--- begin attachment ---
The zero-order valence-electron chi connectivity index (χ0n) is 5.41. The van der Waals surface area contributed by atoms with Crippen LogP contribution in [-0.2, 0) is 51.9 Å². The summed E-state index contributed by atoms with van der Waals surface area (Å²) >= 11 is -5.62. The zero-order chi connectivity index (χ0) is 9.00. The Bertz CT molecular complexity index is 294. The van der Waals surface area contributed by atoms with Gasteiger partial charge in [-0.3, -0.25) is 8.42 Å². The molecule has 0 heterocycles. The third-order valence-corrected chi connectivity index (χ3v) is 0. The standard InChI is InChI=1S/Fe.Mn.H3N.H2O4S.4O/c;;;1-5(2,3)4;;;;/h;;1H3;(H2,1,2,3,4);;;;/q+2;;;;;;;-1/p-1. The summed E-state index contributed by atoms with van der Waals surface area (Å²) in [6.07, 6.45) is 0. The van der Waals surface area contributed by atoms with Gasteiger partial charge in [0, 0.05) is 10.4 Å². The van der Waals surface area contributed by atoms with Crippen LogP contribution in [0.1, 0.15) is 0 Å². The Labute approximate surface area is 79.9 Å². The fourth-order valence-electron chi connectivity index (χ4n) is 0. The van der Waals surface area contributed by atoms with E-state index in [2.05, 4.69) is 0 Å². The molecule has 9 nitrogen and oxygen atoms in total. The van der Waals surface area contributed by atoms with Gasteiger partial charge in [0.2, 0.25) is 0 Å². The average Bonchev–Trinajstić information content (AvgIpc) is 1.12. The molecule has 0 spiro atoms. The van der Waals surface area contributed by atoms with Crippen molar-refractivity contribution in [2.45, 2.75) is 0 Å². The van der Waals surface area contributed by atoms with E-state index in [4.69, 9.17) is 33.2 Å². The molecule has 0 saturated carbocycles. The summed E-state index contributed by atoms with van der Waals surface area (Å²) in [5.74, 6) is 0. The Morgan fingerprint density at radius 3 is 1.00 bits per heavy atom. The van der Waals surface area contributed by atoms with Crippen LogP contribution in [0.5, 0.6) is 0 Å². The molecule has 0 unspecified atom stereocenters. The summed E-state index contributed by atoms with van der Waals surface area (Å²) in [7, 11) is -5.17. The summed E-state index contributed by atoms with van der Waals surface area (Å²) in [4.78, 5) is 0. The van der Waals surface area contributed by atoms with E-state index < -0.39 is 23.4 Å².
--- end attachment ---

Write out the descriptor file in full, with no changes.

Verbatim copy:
The zero-order valence-electron chi connectivity index (χ0n) is 5.41. The van der Waals surface area contributed by atoms with Crippen LogP contribution in [-0.2, 0) is 51.9 Å². The summed E-state index contributed by atoms with van der Waals surface area (Å²) >= 11 is -5.62. The zero-order chi connectivity index (χ0) is 9.00. The Bertz CT molecular complexity index is 294. The van der Waals surface area contributed by atoms with Gasteiger partial charge in [-0.3, -0.25) is 8.42 Å². The molecule has 0 heterocycles. The third-order valence-corrected chi connectivity index (χ3v) is 0. The standard InChI is InChI=1S/Fe.Mn.H3N.H2O4S.4O/c;;;1-5(2,3)4;;;;/h;;1H3;(H2,1,2,3,4);;;;/q+2;;;;;;;-1/p-1. The summed E-state index contributed by atoms with van der Waals surface area (Å²) in [6.07, 6.45) is 0. The van der Waals surface area contributed by atoms with Gasteiger partial charge in [0, 0.05) is 10.4 Å². The van der Waals surface area contributed by atoms with Crippen LogP contribution in [0.1, 0.15) is 0 Å². The Labute approximate surface area is 79.9 Å². The fourth-order valence-electron chi connectivity index (χ4n) is 0. The van der Waals surface area contributed by atoms with E-state index in [2.05, 4.69) is 0 Å². The molecule has 9 nitrogen and oxygen atoms in total. The van der Waals surface area contributed by atoms with Gasteiger partial charge in [0.2, 0.25) is 0 Å². The average Bonchev–Trinajstić information content (AvgIpc) is 1.12. The molecule has 0 spiro atoms. The van der Waals surface area contributed by atoms with Crippen molar-refractivity contribution in [2.45, 2.75) is 0 Å². The van der Waals surface area contributed by atoms with E-state index in [4.69, 9.17) is 33.2 Å². The molecule has 0 saturated carbocycles. The summed E-state index contributed by atoms with van der Waals surface area (Å²) in [5.74, 6) is 0. The Morgan fingerprint density at radius 3 is 1.00 bits per heavy atom. The van der Waals surface area contributed by atoms with Crippen LogP contribution in [0.5, 0.6) is 0 Å². The molecule has 0 unspecified atom stereocenters. The summed E-state index contributed by atoms with van der Waals surface area (Å²) in [7, 11) is -5.17. The summed E-state index contributed by atoms with van der Waals surface area (Å²) in [4.78, 5) is 0. The van der Waals surface area contributed by atoms with E-state index < -0.39 is 23.4 Å².